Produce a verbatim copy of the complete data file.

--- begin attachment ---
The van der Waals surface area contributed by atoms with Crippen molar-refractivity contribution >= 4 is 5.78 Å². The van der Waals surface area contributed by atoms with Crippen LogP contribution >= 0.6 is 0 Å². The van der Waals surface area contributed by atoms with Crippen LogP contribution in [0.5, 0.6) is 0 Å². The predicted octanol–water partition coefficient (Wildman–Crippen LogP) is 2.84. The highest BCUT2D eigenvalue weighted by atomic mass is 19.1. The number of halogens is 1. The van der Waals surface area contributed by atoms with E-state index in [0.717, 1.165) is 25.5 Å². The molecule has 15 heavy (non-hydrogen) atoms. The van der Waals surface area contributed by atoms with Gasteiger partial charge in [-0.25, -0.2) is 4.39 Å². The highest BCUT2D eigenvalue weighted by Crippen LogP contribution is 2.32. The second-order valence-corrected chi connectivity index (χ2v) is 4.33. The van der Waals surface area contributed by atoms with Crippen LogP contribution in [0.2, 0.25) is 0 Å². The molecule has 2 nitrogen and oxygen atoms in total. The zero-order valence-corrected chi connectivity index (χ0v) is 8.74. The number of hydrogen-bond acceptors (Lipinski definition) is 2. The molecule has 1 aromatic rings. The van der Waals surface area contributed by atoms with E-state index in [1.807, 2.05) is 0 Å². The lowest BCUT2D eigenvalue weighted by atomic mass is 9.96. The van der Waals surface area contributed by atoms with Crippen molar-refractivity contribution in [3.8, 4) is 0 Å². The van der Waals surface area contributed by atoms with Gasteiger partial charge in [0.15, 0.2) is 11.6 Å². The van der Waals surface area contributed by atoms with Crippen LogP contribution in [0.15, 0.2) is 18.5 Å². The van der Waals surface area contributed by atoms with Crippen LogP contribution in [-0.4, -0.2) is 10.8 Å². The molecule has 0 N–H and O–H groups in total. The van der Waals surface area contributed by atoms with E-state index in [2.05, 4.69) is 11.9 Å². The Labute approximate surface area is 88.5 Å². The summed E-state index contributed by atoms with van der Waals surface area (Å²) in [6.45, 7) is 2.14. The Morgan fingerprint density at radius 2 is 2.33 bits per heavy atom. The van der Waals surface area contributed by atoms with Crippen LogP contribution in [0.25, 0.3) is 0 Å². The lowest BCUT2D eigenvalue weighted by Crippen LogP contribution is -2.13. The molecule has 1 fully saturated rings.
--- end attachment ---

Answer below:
The van der Waals surface area contributed by atoms with Crippen molar-refractivity contribution >= 4 is 5.78 Å². The van der Waals surface area contributed by atoms with Crippen LogP contribution >= 0.6 is 0 Å². The van der Waals surface area contributed by atoms with Crippen LogP contribution in [0.5, 0.6) is 0 Å². The predicted octanol–water partition coefficient (Wildman–Crippen LogP) is 2.84. The highest BCUT2D eigenvalue weighted by atomic mass is 19.1. The number of halogens is 1. The van der Waals surface area contributed by atoms with E-state index in [0.717, 1.165) is 25.5 Å². The molecule has 15 heavy (non-hydrogen) atoms. The van der Waals surface area contributed by atoms with Gasteiger partial charge in [-0.25, -0.2) is 4.39 Å². The highest BCUT2D eigenvalue weighted by Crippen LogP contribution is 2.32. The second-order valence-corrected chi connectivity index (χ2v) is 4.33. The van der Waals surface area contributed by atoms with Crippen LogP contribution in [0.2, 0.25) is 0 Å². The molecule has 2 nitrogen and oxygen atoms in total. The zero-order valence-corrected chi connectivity index (χ0v) is 8.74. The number of hydrogen-bond acceptors (Lipinski definition) is 2. The molecule has 1 aromatic rings. The van der Waals surface area contributed by atoms with E-state index in [1.807, 2.05) is 0 Å². The lowest BCUT2D eigenvalue weighted by atomic mass is 9.96. The van der Waals surface area contributed by atoms with Crippen molar-refractivity contribution in [3.8, 4) is 0 Å². The van der Waals surface area contributed by atoms with Gasteiger partial charge in [0.15, 0.2) is 11.6 Å². The van der Waals surface area contributed by atoms with Crippen LogP contribution in [0.15, 0.2) is 18.5 Å². The van der Waals surface area contributed by atoms with Crippen LogP contribution in [-0.4, -0.2) is 10.8 Å². The molecule has 0 N–H and O–H groups in total. The van der Waals surface area contributed by atoms with E-state index in [2.05, 4.69) is 11.9 Å². The Labute approximate surface area is 88.5 Å². The summed E-state index contributed by atoms with van der Waals surface area (Å²) in [6.45, 7) is 2.14. The Morgan fingerprint density at radius 2 is 2.33 bits per heavy atom. The van der Waals surface area contributed by atoms with Crippen LogP contribution in [0.25, 0.3) is 0 Å². The lowest BCUT2D eigenvalue weighted by Crippen LogP contribution is -2.13. The molecule has 1 fully saturated rings.